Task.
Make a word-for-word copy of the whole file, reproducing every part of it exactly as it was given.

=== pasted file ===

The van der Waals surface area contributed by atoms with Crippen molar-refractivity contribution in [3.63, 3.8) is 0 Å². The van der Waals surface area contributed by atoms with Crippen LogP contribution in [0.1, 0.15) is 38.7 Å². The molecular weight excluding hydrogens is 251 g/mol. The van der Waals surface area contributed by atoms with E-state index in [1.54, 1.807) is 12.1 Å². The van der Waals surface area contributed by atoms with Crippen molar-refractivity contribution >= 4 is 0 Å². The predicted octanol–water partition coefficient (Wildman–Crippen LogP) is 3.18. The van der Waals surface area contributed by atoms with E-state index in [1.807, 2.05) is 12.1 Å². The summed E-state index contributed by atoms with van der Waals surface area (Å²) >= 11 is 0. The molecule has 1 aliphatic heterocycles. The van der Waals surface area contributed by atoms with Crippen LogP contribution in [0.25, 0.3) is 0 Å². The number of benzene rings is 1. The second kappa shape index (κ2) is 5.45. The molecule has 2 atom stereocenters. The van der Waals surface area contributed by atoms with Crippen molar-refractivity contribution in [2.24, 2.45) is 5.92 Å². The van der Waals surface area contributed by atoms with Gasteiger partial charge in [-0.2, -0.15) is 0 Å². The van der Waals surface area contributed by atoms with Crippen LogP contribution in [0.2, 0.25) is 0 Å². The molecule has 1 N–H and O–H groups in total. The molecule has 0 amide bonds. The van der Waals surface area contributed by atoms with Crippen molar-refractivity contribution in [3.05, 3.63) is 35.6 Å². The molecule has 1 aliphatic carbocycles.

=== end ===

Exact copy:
The van der Waals surface area contributed by atoms with Crippen molar-refractivity contribution in [3.63, 3.8) is 0 Å². The van der Waals surface area contributed by atoms with Crippen LogP contribution in [0.1, 0.15) is 38.7 Å². The molecular weight excluding hydrogens is 251 g/mol. The van der Waals surface area contributed by atoms with E-state index in [1.54, 1.807) is 12.1 Å². The van der Waals surface area contributed by atoms with Crippen molar-refractivity contribution >= 4 is 0 Å². The predicted octanol–water partition coefficient (Wildman–Crippen LogP) is 3.18. The van der Waals surface area contributed by atoms with E-state index in [1.807, 2.05) is 12.1 Å². The summed E-state index contributed by atoms with van der Waals surface area (Å²) >= 11 is 0. The molecule has 1 aliphatic heterocycles. The van der Waals surface area contributed by atoms with Crippen LogP contribution in [0.25, 0.3) is 0 Å². The number of benzene rings is 1. The second kappa shape index (κ2) is 5.45. The molecule has 2 atom stereocenters. The van der Waals surface area contributed by atoms with Crippen molar-refractivity contribution in [2.24, 2.45) is 5.92 Å². The van der Waals surface area contributed by atoms with Gasteiger partial charge in [-0.2, -0.15) is 0 Å². The van der Waals surface area contributed by atoms with Crippen LogP contribution in [0.2, 0.25) is 0 Å². The molecule has 1 N–H and O–H groups in total. The molecule has 0 amide bonds. The van der Waals surface area contributed by atoms with Crippen molar-refractivity contribution in [3.05, 3.63) is 35.6 Å². The molecule has 1 aliphatic carbocycles.